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About SpringyOrange

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  1. Yes, small claims at Brighton County Court. Two directions hearings were held at Lewes under a different judge, and gave an entirely different impression of the outcome. The judgment was awarded almost entirely against me. I submitted my bundle one day late (snowed in), and theirs was served a full four days after mine. The judge considered the contract to still be in force, so I was held to paying three months from the written notice date (15 days after verbal notice was recorded and accepted), and 23 days after the contract would have ended, had it been signed. This was not a possibility presented to me by either party I sought advice from. They were also awarded all damages from my deposit, despite providing no evidence, and the judge declined to consider my evidence to the contrary because he "wouldn't know what he was looking at." verbal agreements by both parties were conceded, but not taken into account because they were not on paper. I would feel much better about the ruling had I been allowed to make my case, but I was not. *shrug*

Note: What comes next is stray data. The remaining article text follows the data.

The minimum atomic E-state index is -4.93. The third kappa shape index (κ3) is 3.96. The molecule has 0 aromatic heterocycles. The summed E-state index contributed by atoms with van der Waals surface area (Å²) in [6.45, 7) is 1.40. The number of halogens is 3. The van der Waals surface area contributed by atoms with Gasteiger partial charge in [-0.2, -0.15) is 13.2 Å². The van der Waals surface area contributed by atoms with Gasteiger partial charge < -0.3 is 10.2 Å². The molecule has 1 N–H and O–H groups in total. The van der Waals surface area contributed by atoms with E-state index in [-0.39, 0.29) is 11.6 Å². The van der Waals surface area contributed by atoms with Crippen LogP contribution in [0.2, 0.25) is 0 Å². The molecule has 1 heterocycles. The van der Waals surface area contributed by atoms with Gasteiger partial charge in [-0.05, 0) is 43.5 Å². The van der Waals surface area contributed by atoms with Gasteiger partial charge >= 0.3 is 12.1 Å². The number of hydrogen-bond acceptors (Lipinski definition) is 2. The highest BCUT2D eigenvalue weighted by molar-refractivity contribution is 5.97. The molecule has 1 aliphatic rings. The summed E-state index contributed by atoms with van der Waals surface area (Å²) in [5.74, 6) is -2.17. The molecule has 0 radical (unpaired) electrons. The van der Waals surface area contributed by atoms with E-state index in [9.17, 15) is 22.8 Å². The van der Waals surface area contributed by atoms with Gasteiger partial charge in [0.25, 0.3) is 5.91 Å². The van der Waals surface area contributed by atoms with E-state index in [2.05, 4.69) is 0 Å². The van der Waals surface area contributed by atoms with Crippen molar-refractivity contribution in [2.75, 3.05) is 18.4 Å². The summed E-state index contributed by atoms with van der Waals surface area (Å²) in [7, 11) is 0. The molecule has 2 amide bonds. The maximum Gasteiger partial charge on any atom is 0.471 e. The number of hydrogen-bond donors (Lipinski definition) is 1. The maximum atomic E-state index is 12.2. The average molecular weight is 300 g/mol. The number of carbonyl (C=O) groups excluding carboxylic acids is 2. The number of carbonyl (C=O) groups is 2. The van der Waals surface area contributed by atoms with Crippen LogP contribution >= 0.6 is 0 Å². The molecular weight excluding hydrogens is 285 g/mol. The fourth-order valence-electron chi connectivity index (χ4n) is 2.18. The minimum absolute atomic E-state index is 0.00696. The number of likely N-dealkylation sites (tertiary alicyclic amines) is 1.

2. Well, it didn't matter in the end. My witness was not permitted to speak, no one was sworn in, and the judge declined to hear or see my evidence. It was not at all what I expected based on how I'd read small claims hearings were conducted!
  3. Thank you, Lea_HTH, that is really helpful. I'm not at all looking forward to the day, but it is reassuring to know how things will go in advance, and I hope it will put my witnesses' minds at ease too. I assume they will only be able to question my witnesses about things they have said in their statements?
  4. Hmm, that was a really long answer to a very brief question. I hope it makes sense!